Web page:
In last week’s Ohio BEEF Cattle letter, Rory Lewandowski discussed the pros and cons of clipping the seed heads from pasture plants in his article To Clip or Not to Clip. Several questions from readers resulted in regard to whether clipping pastures should be viewed as a method of reducing, or even preventing pinkeye in pastured cattle. Below, Dr. Shulaw, OSU Extension beef and sheep veterinarian, offers his response to those questions:
Pinkeye, as it is usually named and defined in textbooks, is caused by a bacterial infection of the surface of the eyeball and the inner surfaces of the lids. Its technical name is infectious bovine keratoconjunctivitis (infectious=caused by an infecting organism; kerato=referring to the cornea of the eye; conjunctiv = referring to the pink tissues of the eyelids and the other soft red tissues of the eyeball; and “itis” = inflammation). The cause for this disease is usually given as the bacteria, Moraxella bovis. In recent years a couple of additional bacteria have been incriminated as causing pinkeye. Unfortunately, the bacteria that cause this disease are commonly carried by a few animals that show no signs of disease and serve to introduce it to a new herd when those animals are added to it or that keep the bacteria on the farm to expose a new group of susceptible animals to it. Most animals that recover from the disease clear the infection from their eye tissues; sometimes all of them do. The body’s immune response is responsible for this and serves to help keep the animal from getting it again. This is why sometimes it appears in a cow herd with both cows and calves affected by it, but it eventually disappears by the end of the summer. If one or more carriers remain, it sometimes appears again the next year but usually only in the animals that weren’t affected the previous year such as new calves or heifers housed at another location the previous year.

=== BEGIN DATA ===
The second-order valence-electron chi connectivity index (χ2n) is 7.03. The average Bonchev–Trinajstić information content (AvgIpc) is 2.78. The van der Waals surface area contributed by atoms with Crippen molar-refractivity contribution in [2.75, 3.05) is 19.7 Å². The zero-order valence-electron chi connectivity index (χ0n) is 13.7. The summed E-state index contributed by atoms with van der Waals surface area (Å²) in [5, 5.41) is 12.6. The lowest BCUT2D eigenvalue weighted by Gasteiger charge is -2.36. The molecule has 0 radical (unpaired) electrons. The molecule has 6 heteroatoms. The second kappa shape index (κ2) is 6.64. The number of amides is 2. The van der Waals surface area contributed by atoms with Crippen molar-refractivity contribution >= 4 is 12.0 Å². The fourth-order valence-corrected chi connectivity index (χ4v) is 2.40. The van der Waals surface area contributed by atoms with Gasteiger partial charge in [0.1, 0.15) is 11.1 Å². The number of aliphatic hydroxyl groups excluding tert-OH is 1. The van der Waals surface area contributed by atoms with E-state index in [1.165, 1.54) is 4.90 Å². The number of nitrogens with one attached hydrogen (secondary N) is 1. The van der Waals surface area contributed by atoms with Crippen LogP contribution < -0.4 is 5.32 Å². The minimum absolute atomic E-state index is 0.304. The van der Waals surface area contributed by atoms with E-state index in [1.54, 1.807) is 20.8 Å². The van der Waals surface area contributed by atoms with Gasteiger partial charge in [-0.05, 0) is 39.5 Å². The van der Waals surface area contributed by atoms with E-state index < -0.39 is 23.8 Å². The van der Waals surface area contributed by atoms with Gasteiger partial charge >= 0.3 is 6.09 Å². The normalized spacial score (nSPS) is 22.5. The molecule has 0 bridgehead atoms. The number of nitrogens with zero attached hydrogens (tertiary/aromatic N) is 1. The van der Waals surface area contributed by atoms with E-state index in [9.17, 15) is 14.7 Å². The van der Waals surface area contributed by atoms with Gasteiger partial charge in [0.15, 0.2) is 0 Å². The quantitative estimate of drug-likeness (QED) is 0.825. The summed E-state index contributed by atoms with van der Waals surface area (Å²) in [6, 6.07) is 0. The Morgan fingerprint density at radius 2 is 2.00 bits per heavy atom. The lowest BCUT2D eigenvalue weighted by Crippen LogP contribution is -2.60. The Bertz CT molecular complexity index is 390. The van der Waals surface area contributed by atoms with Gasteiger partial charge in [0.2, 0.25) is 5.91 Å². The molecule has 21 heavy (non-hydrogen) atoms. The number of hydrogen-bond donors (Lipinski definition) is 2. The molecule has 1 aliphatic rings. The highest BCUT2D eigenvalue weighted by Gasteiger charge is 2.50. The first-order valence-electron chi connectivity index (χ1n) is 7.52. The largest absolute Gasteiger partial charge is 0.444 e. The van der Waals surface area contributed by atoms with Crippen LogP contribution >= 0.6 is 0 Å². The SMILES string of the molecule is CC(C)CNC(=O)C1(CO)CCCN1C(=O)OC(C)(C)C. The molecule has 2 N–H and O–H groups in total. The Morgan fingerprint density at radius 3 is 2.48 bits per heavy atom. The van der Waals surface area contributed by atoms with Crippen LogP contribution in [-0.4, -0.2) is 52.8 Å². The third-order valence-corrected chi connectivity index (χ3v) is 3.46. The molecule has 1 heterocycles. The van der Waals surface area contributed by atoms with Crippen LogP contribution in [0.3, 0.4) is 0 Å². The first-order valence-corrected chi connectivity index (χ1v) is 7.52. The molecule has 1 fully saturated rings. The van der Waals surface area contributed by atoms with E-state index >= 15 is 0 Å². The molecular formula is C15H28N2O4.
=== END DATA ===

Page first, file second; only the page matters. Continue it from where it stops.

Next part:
The presence of seed heads on tall stems does not, by itself, cause pinkeye. The presence of seed heads can be a factor causing some eye irritation as the cows and calves graze. Of course, so are dusts, pollen, strong sunlight, and face flies – all considered predisposing factors. But the causative bacteria have to be present, and at least a few non-immune animals have to be present, before the disease appears. And not all the predisposing factors have to be present to have the disease appear. Pinkeye in a non-grazing dairy herd can be a nightmare to deal with to which I can attest from personal experience; several times.